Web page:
Lastly, and more importantly, the Claimant asserts that when the parties agreed on the Contract Amendment (which is effectively a compromise agreement) on 23 November 1999, Respondent's claims for deductions of the accommodations were deemed included in the compromise. The Contract Amendment states that it "accordingly supersedes the price stipulated . . . and any other commitment or agreement on price pertaining to works covered herein" and "no further adjustment in price shall be effected." It should be pointed out that on 23 November 1999, respondent had already approved Billing No. 3 (on September 25, 1998) and Billing No. 4 (on May 31, 1999) and asserted the deductions of the accommodations. Moreover, all the claim for accommodations were already in existence on 23 November 1999. . . . .
xxx xxx xxx
WHEREFORE, PREMISES CONSIDERED, an award is hereby rendered ordering the respondent to pay the Claimant the amount of P1,978,746.90 with interest at the rate of 6% per annum from 7 July 2000 up to the date of this Award. Thereafter, the Award shall earn interest at the rate of 12% per annum until fully paid.
Aggrieved, PNCC sought recourse through a Petition for Review filed before the Court of Appeals maintaining that there is no basis in fact nor in law for the findings of the Sole Arbitrator that the deductions for "accommodations" for Billing Nos. 3, 4, and 5 should be disallowed as they already formed part of the compromise agreement and that the said "accommodations" were not properly documented and proved to bind CMS.
On 26 August 2002, the appellate court rendered a Decision affirming the findings of Sole Arbitrator Lazatin. According to the Court of Appeals:
It must be recalled that the parties initially agreed to a subcontract price of P7,990,172.61 (par. 3.1 Subcontract Agreement, Exh. "R-3", p. 80, rollo); however, the same was increased to P8,872,593.74 (par. 9.1. Terms of Reference, p. 58, rollo; Final Bill of Quantities, p. 65, rollo) subject to petitioner PNCC's outright deduction of 10% net which would answer for any and all defect/s and/or deficiency/ies in the workmanship. And all the accumulated retentions shall be released within thirty days from the date of final acceptance of subcontracted work and which could be attained only after the lapse of the warranty period stipulated. (pars. 4.4 & 4.5., Subcontract Agreement, p. 81, rollo; Contract Amendment, Exh. "R-15", p. 98, rollo). Thus, 10% of the subcontract price of P8,872,593.74 is P887,259.37, which should be automatically deducted, it being part of the Subcontract Agreement" which to Our mind should be respected, since the same was not part of the amendment of the contract. When the terms of an agreement have been reduced to writing, it is to be considered as containing all the terms agreed upon and there can be, between the parties and their successors in interest, no evidence of such terms other than the contents of the written agreement. (Sec. 9, par. 1, Rule 130 CTDAaE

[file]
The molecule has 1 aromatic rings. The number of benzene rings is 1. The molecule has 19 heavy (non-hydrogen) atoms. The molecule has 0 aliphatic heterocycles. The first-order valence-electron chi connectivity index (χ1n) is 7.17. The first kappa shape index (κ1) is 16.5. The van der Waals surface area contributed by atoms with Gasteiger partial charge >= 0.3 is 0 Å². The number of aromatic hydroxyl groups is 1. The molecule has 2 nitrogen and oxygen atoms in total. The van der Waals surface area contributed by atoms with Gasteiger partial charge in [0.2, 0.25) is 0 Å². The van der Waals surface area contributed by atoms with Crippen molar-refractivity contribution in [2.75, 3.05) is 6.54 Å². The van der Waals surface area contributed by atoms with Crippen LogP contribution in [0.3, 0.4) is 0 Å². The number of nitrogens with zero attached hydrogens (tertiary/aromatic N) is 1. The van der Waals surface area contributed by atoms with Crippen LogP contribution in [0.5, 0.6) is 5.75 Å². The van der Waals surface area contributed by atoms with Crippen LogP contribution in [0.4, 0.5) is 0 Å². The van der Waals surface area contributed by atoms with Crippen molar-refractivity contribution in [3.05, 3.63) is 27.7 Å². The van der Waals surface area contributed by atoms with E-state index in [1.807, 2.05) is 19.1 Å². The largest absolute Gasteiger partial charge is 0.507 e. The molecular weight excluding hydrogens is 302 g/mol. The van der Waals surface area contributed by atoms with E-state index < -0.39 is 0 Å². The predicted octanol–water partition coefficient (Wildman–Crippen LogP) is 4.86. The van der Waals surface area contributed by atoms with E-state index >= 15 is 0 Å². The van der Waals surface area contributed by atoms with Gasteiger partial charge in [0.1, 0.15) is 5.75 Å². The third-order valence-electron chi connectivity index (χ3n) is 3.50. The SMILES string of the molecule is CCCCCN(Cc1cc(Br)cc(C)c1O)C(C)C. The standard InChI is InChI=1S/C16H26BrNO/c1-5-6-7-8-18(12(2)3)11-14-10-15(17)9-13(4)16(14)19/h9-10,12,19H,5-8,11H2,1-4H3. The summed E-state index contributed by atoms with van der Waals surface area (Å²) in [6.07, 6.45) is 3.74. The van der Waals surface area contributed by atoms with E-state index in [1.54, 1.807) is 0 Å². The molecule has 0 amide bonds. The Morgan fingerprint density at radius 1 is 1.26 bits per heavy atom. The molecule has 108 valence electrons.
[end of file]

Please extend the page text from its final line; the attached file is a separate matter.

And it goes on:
Coming now to the resolutions of whether or not the deductions for accommodations made by petitioner PNCC in billing nos. 3 to 5 were part of the compromise settlement and whether the same were properly documented, We opine that the same were part of the compromise settlement and the same were not properly documented.
Petitioner PNCC contended that in view of respondent CMS delay in the execution of the project, it supplied the necessary manpower, equipment and materials in order to assure the completion of the works; however, the record of the case is bereft of any evidence which would show that indeed petitioner PNCC had supplied the necessary manpower, equipment and materials for the project, aside from petitioner's letter dated December 5, 1997 which stated that it would supply the same. (p. 92, rollo).
Petitioner's reliance on Article VI, par. 6.2.1 of the Subcontract Agreement which states: